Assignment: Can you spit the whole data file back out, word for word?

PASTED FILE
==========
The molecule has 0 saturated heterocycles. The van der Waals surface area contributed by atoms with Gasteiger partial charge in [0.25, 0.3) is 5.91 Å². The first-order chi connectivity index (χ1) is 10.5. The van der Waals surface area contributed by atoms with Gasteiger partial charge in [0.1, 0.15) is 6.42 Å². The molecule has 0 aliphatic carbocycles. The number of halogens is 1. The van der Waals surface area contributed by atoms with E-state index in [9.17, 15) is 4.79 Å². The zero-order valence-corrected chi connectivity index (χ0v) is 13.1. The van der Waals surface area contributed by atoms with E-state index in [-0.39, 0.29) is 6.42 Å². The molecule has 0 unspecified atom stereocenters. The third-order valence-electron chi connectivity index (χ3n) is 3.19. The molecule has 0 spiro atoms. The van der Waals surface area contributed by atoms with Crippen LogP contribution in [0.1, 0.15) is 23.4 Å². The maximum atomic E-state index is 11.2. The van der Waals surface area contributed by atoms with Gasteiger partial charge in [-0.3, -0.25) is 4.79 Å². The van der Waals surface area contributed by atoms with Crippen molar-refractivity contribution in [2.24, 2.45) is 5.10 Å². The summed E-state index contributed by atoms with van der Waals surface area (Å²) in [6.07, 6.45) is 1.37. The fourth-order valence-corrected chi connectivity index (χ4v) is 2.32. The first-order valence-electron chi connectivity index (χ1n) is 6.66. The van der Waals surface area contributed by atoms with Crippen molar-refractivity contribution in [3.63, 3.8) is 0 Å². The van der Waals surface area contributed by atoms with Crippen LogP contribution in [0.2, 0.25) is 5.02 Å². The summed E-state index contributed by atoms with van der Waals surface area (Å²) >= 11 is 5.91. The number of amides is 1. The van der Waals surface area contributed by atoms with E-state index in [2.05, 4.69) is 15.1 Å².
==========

The molecule has 0 saturated heterocycles. The van der Waals surface area contributed by atoms with Gasteiger partial charge in [0.25, 0.3) is 5.91 Å². The first-order chi connectivity index (χ1) is 10.5. The van der Waals surface area contributed by atoms with Gasteiger partial charge in [0.1, 0.15) is 6.42 Å². The molecule has 0 aliphatic carbocycles. The number of halogens is 1. The van der Waals surface area contributed by atoms with E-state index in [9.17, 15) is 4.79 Å². The zero-order valence-corrected chi connectivity index (χ0v) is 13.1. The van der Waals surface area contributed by atoms with E-state index in [-0.39, 0.29) is 6.42 Å². The molecule has 0 unspecified atom stereocenters. The third-order valence-electron chi connectivity index (χ3n) is 3.19. The molecule has 0 spiro atoms. The van der Waals surface area contributed by atoms with Crippen LogP contribution in [0.1, 0.15) is 23.4 Å². The maximum atomic E-state index is 11.2. The van der Waals surface area contributed by atoms with Gasteiger partial charge in [-0.3, -0.25) is 4.79 Å². The van der Waals surface area contributed by atoms with Crippen molar-refractivity contribution in [2.24, 2.45) is 5.10 Å². The summed E-state index contributed by atoms with van der Waals surface area (Å²) in [6.07, 6.45) is 1.37. The fourth-order valence-corrected chi connectivity index (χ4v) is 2.32. The first-order valence-electron chi connectivity index (χ1n) is 6.66. The van der Waals surface area contributed by atoms with Crippen molar-refractivity contribution in [3.63, 3.8) is 0 Å². The van der Waals surface area contributed by atoms with Crippen LogP contribution in [0.2, 0.25) is 5.02 Å². The summed E-state index contributed by atoms with van der Waals surface area (Å²) >= 11 is 5.91. The number of amides is 1. The van der Waals surface area contributed by atoms with E-state index in [2.05, 4.69) is 15.1 Å².